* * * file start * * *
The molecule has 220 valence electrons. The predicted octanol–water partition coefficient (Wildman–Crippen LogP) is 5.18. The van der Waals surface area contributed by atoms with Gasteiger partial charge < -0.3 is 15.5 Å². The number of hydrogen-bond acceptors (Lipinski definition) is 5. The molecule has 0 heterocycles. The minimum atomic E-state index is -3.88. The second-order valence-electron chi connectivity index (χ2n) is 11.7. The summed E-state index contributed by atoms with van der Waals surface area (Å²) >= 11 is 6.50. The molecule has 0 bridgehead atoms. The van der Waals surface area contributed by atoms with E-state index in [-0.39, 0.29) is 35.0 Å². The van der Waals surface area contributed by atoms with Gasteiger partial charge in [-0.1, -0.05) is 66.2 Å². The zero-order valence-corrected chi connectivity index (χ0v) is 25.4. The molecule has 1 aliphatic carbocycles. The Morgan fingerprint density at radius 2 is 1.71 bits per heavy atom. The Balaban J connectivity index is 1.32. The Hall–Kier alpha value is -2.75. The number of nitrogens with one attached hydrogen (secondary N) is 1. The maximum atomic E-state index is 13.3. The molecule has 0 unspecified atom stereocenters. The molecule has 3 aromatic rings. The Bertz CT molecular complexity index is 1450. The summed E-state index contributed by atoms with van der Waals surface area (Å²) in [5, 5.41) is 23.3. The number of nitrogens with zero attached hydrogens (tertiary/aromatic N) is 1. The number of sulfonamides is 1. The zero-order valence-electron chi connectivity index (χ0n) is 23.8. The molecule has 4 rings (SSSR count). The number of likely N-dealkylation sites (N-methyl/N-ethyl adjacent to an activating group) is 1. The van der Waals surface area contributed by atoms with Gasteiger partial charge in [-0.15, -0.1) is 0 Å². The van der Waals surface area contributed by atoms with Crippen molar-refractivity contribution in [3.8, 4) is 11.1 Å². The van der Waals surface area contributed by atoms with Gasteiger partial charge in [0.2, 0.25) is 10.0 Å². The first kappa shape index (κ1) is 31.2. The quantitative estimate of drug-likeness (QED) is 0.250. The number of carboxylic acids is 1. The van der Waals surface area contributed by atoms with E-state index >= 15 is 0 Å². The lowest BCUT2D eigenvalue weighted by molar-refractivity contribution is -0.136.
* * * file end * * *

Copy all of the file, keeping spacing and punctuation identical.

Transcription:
The molecule has 220 valence electrons. The predicted octanol–water partition coefficient (Wildman–Crippen LogP) is 5.18. The van der Waals surface area contributed by atoms with Gasteiger partial charge < -0.3 is 15.5 Å². The number of hydrogen-bond acceptors (Lipinski definition) is 5. The molecule has 0 heterocycles. The minimum atomic E-state index is -3.88. The second-order valence-electron chi connectivity index (χ2n) is 11.7. The summed E-state index contributed by atoms with van der Waals surface area (Å²) >= 11 is 6.50. The molecule has 0 bridgehead atoms. The van der Waals surface area contributed by atoms with E-state index in [-0.39, 0.29) is 35.0 Å². The van der Waals surface area contributed by atoms with Gasteiger partial charge in [-0.1, -0.05) is 66.2 Å². The zero-order valence-corrected chi connectivity index (χ0v) is 25.4. The molecule has 1 aliphatic carbocycles. The Morgan fingerprint density at radius 2 is 1.71 bits per heavy atom. The Balaban J connectivity index is 1.32. The Hall–Kier alpha value is -2.75. The number of nitrogens with one attached hydrogen (secondary N) is 1. The maximum atomic E-state index is 13.3. The molecule has 0 unspecified atom stereocenters. The molecule has 3 aromatic rings. The Bertz CT molecular complexity index is 1450. The summed E-state index contributed by atoms with van der Waals surface area (Å²) in [5, 5.41) is 23.3. The number of nitrogens with zero attached hydrogens (tertiary/aromatic N) is 1. The number of sulfonamides is 1. The zero-order valence-electron chi connectivity index (χ0n) is 23.8. The molecule has 4 rings (SSSR count). The number of likely N-dealkylation sites (N-methyl/N-ethyl adjacent to an activating group) is 1. The van der Waals surface area contributed by atoms with Gasteiger partial charge in [-0.15, -0.1) is 0 Å². The van der Waals surface area contributed by atoms with Crippen molar-refractivity contribution in [3.8, 4) is 11.1 Å². The van der Waals surface area contributed by atoms with Gasteiger partial charge in [0.2, 0.25) is 10.0 Å². The first kappa shape index (κ1) is 31.2. The quantitative estimate of drug-likeness (QED) is 0.250. The number of carboxylic acids is 1. The van der Waals surface area contributed by atoms with E-state index >= 15 is 0 Å². The lowest BCUT2D eigenvalue weighted by molar-refractivity contribution is -0.136.